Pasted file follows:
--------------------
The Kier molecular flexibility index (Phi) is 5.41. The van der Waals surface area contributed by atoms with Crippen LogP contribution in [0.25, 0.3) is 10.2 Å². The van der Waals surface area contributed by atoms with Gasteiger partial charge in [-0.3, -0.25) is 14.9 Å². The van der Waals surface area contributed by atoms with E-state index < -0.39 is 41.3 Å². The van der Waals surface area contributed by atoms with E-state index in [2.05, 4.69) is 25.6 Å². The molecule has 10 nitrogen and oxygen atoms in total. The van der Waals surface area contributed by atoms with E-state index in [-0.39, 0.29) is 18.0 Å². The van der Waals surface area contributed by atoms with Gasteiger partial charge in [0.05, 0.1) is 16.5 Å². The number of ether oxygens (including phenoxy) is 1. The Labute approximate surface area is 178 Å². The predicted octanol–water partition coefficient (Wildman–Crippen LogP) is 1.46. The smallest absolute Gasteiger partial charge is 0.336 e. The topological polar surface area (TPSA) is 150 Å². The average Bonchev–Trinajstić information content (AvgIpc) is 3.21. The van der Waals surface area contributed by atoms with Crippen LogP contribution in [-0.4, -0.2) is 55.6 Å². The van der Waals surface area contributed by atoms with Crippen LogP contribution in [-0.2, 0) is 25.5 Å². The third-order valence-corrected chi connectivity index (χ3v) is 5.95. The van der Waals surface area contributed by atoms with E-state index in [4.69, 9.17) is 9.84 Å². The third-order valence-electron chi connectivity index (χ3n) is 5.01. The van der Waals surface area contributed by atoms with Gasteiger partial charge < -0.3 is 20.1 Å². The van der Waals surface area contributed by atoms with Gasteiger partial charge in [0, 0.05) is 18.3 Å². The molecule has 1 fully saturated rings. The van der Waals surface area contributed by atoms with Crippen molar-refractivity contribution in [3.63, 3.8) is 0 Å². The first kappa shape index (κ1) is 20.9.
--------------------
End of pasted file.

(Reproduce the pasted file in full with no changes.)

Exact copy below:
The Kier molecular flexibility index (Phi) is 5.41. The van der Waals surface area contributed by atoms with Crippen LogP contribution in [0.25, 0.3) is 10.2 Å². The van der Waals surface area contributed by atoms with Gasteiger partial charge in [-0.3, -0.25) is 14.9 Å². The van der Waals surface area contributed by atoms with E-state index < -0.39 is 41.3 Å². The van der Waals surface area contributed by atoms with E-state index in [2.05, 4.69) is 25.6 Å². The molecule has 10 nitrogen and oxygen atoms in total. The van der Waals surface area contributed by atoms with E-state index in [-0.39, 0.29) is 18.0 Å². The van der Waals surface area contributed by atoms with Gasteiger partial charge in [0.05, 0.1) is 16.5 Å². The number of ether oxygens (including phenoxy) is 1. The Labute approximate surface area is 178 Å². The predicted octanol–water partition coefficient (Wildman–Crippen LogP) is 1.46. The smallest absolute Gasteiger partial charge is 0.336 e. The topological polar surface area (TPSA) is 150 Å². The average Bonchev–Trinajstić information content (AvgIpc) is 3.21. The van der Waals surface area contributed by atoms with Crippen LogP contribution in [-0.4, -0.2) is 55.6 Å². The van der Waals surface area contributed by atoms with Crippen LogP contribution in [-0.2, 0) is 25.5 Å². The third-order valence-corrected chi connectivity index (χ3v) is 5.95. The van der Waals surface area contributed by atoms with E-state index in [4.69, 9.17) is 9.84 Å². The third-order valence-electron chi connectivity index (χ3n) is 5.01. The van der Waals surface area contributed by atoms with Gasteiger partial charge < -0.3 is 20.1 Å². The van der Waals surface area contributed by atoms with Gasteiger partial charge in [0, 0.05) is 18.3 Å². The molecule has 1 fully saturated rings. The van der Waals surface area contributed by atoms with Crippen molar-refractivity contribution in [3.63, 3.8) is 0 Å². The first kappa shape index (κ1) is 20.9.